Hundreds of thousands of these men and women live desperate lives. They sleep on the streets, overflow emergency rooms and, increasingly, overwhelm the criminal justice system. Numbering somewhat fewer than 4 in every 100 adults in America, individuals with severe mental illness generate no less than 1 in 10 calls for police service and occupy at least 1 in 5 of America’s prison and jail beds. An estimated 1 in 3 individuals transported to hospital emergency rooms in psychiatric crisis are taken there by police.

Individuals with mental illness also make up a disproportionate number of those killed at the very first step of the criminal justice process: while being approached or stopped by law enforcement in the community. Enormous official and public attention has become focused on the official undercounting of fatal police shootings; barely noted in the uproar has been the role of severe mental illness – a medical condition that, when treated, demonstrably reduces the likelihood of interacting with police or being arrested, much less dying in the process.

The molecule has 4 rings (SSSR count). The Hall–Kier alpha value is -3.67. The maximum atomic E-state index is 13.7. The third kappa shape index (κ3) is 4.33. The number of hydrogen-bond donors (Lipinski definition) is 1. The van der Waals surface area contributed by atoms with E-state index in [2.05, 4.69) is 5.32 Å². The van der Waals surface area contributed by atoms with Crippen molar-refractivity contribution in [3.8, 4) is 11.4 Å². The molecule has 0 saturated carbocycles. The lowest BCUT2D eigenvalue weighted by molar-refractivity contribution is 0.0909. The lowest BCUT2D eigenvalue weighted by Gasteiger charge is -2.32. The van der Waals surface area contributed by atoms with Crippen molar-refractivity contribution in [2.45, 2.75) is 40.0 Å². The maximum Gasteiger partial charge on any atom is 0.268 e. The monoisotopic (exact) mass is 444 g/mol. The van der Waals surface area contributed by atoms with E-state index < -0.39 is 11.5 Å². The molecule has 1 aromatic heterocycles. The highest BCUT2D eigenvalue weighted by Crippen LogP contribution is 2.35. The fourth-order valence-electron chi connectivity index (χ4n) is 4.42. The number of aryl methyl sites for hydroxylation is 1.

By all accounts – official and unofficial – a minimum of 1 in 4 fatal police encounters ends the life of an individual with severe mental illness. At this rate, the risk of being killed during a police incident is 16 times greater for individuals with untreated mental illness than for other civilians approached or stopped by officers (see Methodology). Where official government data regarding police shootings and mental illness have been analyzed – in one U.S. city and several other Western countries – the findings indicate that mental health disorders are a factor in as many as 1 in 2 fatal law enforcement encounters.